Adopted son loses his inheritance due to the Wills being wrongly signed

by Liam Hagenbarth on

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This case has caught my eye this week as the Court of Appeal has been asked to reconsider the decision of the High Court earlier this year, which resulted in Terry Marley losing any inheritance from his parent’s estate.

Terry Marley was ‘unofficially adopted’ at the age of 15 by Alfred and Maureen Rawlings, and spent the next 30 years living with and caring for them in their old age. However, he was never legally adopted by them, and therefore had no automatic entitlement to their estate, in the event that they did not make Wills. Their estate is thought to be worth around £70,000.

In around 1999, Alfred and Maureen decided to reward Terry’s devotion and kindness by making Wills, leaving their entire estate to him when they died and disinheriting their two natural sons. However, after their deaths, it was then discovered that Alfred had signed the Will belonging to his wife, and she had signed the identical Will belonging to her husband in 1999. As each of them had not signed their own Wills, both Wills were therefore invalid, and the estate passed under the rules of intestacy, to their natural sons.

Terry Marley, now 50, has launched a court battle to fight for his inheritance. He lost his case in the High Court earlier this year, and is now appealing the decision in the Court of Appeal. His solicitors have argued that the court should uphold the couple’s wish for Terry to be their heir, and that a simple mistake by them should not invalidate their Wills. According to the Daily Mail, they told the Court that “there is no doubt whatsoever” of the couple’s intentions in making their Wills.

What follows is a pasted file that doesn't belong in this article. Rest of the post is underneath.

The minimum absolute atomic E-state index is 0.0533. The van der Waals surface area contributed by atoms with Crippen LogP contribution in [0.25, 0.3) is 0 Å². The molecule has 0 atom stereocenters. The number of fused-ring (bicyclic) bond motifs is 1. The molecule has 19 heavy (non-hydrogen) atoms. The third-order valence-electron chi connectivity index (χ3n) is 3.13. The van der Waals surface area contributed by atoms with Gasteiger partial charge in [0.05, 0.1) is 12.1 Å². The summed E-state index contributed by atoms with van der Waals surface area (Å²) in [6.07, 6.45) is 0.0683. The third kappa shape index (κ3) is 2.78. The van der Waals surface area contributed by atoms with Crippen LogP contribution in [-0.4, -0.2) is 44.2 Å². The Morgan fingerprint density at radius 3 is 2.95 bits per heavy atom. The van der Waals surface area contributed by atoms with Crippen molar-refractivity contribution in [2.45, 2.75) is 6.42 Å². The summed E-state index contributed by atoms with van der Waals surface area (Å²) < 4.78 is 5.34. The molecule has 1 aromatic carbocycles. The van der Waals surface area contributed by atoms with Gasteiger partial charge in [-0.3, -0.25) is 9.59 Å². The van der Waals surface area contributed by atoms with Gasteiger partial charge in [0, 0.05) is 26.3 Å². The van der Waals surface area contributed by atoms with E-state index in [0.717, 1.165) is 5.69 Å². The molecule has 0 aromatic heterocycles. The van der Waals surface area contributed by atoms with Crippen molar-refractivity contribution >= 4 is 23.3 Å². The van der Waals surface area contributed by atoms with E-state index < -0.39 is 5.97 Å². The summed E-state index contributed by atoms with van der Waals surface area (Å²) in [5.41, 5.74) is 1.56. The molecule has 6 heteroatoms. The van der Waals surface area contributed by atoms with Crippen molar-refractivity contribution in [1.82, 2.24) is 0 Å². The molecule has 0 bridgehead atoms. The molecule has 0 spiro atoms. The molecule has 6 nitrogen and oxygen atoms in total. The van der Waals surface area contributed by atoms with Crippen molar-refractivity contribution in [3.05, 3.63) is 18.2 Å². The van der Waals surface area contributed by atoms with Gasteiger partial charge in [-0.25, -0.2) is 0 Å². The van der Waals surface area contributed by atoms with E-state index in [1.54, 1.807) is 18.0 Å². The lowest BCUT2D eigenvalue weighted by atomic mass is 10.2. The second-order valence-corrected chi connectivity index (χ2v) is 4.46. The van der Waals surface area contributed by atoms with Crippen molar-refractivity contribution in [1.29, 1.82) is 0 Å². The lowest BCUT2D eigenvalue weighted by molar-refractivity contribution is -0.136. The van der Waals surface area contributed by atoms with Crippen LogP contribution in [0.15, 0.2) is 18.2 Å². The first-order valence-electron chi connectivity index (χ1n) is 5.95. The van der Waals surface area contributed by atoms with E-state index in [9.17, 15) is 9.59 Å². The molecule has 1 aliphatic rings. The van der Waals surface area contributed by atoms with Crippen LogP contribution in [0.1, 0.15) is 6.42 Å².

The mistake over the signatures has been blamed on the solicitor, and apparently came to light when Alfred died in 2006, three years after his wife. The High Court however took a very strict approach when applying the Wills Act 1837, which sets out the very simple, but very strict, requirements for a valid Will. If a Will is not executed correctly, the Court does not have any jurisdiction to rectify the mistake.

Judgment has been reserved by the Appeal Court, and therefore we will have to wait until a later date for a decision. However, I consider that it is likely that the Appeal Court will not overturn the High Court’s decision.

This case is very interesting to me, as it shows that despite it being very simple for people to make their own Wills, whether it be using a kit from the local post office, or using an online service, there is really no substitute for Wills being prepared and executed in front of an experienced and qualified solicitor. If the formalities of the Wills Act are not complied with, then a Will is not valid, and in a case like this, can leave what was a genuine beneficiary without any inheritance.

If you think you may need to challenge a person’s Will, or if you need assistance in defending a challenge against a Will, then contact our specialist litigation team who deal with inheritance disputes on 01942 777777.  If you are of limited financial means, you may even be entitled to Legal Aid, and we can advise you of this quickly over the phone.  We also offer a range of other funding options, if you are not eligible.

By inheritance disputes solicitor, Heather Korwin-Szymanowska

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